What should I watch for?
Visit your health care professional for regular checks on your progress. You should have a complete check-up every 6 months. You will need a regular breast and pelvic exam. You should also discuss the need for regular mammograms with your health care professional, and follow his or her guidelines.
This medicine can make your body retain fluid, making your fingers, hands, or ankles swell. Your blood pressure can go up. Contact your doctor or health care professional if you feel you are retaining fluid.
If you have any reason to think you are pregnant; stop taking this medicine at once and contact your doctor or health care professional.
Tobacco smoking increases the risk of getting a blood clot or having a stroke, especially if you are more than 35 years old. You are strongly advised not to smoke.
If you wear contact lenses and notice visual changes, or if the lenses begin to feel uncomfortable, consult your eye care specialist.
If you are going to have elective surgery, you may need to stop taking this medicine beforehand. Consult your health care professional for advice prior to scheduling the surgery.
Interactions with Medications
Women rarely have severe side effects from taking estrogens to replace estrogen. Discuss these possible effects with your doctor:
The prolonged use of estrogens has been reported to increase the risk of endometrial cancer (cancer of the lining of the uterus) in women after menopause. This risk seems to increase as the dose and the length of use increase. When estrogens are used in low doses for less than 1 year, there is less risk. The risk is also reduced if a progestin (another female hormone) is added to, or replaces part of, your estrogen dose. If the uterus has been removed by surgery (total hysterectomy), there is no risk of endometrial cancer, and no need to take an estrogen and progestin combination.
It is not yet known whether the use of estrogens increases the risk of breast cancer in women. Although some large studies show an increased risk, most studies and information gathered to date do not support this idea.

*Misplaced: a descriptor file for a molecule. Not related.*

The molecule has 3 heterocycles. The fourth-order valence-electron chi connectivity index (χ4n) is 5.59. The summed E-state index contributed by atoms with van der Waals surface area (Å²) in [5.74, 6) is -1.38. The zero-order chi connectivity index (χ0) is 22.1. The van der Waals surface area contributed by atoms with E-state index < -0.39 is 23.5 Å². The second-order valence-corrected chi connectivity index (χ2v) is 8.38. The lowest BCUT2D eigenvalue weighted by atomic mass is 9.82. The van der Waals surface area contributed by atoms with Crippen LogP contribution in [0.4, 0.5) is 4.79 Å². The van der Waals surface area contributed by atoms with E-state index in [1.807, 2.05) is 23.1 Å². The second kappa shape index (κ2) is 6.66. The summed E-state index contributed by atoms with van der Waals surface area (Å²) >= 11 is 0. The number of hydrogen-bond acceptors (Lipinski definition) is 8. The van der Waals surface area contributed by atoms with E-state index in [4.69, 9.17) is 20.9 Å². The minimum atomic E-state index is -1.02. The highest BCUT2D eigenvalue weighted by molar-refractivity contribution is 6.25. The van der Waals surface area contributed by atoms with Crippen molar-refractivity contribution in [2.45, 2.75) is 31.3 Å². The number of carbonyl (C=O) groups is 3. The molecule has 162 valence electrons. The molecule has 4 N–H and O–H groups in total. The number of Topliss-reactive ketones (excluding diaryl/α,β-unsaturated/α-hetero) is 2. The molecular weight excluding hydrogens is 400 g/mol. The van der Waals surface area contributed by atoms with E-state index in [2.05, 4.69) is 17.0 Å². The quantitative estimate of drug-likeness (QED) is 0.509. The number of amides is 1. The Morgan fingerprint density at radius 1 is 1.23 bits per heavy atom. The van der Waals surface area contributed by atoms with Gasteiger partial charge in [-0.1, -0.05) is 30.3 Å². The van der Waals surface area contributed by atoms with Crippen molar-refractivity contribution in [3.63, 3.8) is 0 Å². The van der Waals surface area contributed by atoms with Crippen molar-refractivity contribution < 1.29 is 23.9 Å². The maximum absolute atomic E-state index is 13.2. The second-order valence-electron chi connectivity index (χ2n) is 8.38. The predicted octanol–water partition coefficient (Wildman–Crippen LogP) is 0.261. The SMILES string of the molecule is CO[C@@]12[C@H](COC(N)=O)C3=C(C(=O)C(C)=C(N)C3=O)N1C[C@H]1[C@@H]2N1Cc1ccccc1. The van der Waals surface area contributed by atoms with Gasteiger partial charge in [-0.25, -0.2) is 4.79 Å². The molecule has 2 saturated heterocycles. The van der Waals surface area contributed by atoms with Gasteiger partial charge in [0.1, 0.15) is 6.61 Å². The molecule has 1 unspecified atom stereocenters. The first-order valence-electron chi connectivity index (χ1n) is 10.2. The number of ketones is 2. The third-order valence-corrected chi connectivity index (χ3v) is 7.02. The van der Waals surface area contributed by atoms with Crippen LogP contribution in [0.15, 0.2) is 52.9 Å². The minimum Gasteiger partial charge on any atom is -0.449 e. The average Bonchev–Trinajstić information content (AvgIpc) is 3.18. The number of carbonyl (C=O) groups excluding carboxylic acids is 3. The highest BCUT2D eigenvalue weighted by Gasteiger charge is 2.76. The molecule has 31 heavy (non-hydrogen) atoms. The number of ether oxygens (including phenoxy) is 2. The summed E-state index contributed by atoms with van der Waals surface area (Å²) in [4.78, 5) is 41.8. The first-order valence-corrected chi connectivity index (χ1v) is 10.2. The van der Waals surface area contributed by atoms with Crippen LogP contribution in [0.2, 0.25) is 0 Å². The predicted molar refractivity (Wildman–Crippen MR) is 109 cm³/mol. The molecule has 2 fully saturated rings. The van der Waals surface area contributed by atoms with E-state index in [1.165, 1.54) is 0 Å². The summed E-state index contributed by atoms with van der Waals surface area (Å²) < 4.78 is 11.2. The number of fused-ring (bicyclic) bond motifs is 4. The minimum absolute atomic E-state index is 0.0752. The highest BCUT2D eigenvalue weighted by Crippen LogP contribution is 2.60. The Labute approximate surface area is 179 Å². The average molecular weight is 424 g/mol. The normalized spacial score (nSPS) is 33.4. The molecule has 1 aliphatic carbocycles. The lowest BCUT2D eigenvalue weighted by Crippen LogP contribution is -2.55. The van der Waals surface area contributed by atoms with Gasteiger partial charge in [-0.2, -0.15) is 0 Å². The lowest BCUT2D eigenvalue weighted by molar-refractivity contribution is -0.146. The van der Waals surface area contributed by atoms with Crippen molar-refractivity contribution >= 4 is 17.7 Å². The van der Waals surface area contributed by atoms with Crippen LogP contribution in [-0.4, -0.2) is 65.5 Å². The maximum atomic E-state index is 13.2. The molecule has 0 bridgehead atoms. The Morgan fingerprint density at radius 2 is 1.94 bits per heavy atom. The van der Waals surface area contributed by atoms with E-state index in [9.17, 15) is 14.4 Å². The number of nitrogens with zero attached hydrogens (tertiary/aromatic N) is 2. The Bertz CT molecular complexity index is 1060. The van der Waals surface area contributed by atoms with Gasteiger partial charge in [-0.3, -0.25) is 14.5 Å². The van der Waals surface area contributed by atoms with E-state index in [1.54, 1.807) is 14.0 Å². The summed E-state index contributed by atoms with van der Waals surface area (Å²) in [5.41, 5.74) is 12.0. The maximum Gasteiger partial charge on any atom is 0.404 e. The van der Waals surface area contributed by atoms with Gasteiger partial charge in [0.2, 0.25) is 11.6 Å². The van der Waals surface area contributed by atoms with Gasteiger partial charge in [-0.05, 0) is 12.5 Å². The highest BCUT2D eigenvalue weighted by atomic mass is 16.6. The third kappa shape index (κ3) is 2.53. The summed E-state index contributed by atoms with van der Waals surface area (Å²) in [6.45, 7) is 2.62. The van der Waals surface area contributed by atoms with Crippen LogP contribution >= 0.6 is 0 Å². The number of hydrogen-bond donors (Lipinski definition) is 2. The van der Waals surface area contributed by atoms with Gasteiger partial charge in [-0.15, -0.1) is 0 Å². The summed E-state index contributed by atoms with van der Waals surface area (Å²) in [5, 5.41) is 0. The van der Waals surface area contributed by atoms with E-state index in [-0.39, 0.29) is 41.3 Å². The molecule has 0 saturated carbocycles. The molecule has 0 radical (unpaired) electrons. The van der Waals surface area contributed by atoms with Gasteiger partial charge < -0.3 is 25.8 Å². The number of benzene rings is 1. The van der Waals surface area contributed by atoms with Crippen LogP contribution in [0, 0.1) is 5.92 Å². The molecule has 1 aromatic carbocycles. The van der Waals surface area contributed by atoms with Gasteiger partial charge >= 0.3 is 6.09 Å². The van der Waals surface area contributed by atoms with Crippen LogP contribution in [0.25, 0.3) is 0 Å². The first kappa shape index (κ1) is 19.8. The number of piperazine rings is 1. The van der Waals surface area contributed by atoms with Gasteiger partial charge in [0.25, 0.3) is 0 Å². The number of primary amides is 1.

Check with your doctor immediately if any of the following side effects occur:
Check with your doctor as soon as possible if any of the following side effects occur:
Breast pain or tenderness
dizziness or light-headedness
rapid weight gain
swelling of feet and lower legs
change in vaginal discharge
discharge from nipple
pains in chest, groin, or leg, especially calf
pains in stomach, side, or abdomen
pain or feeling of pressure in pelvis
severe or sudden headache
sudden and unexplained shortness of breath
sudden loss of coordination
sudden slurred speech
sudden vision changes
weakness or numbness in arm or leg
yellow eyes or skin
Some side effects may occur that usually do not need medical attention. These side effects may go away during treatment as your body adjusts to the medicine. Also, your health care professional may be able to tell you about ways to prevent or reduce some of these side effects. Check with your health care professional if any of the following side effects continue or are bothersome or if you have any questions about them:
Other side effects not listed may also occur in some patients. If you notice any other effects, check with your healthcare professional.
Call your doctor for medical advice about side effects. You may report side effects to the FDA at 1-800-FDA-1088.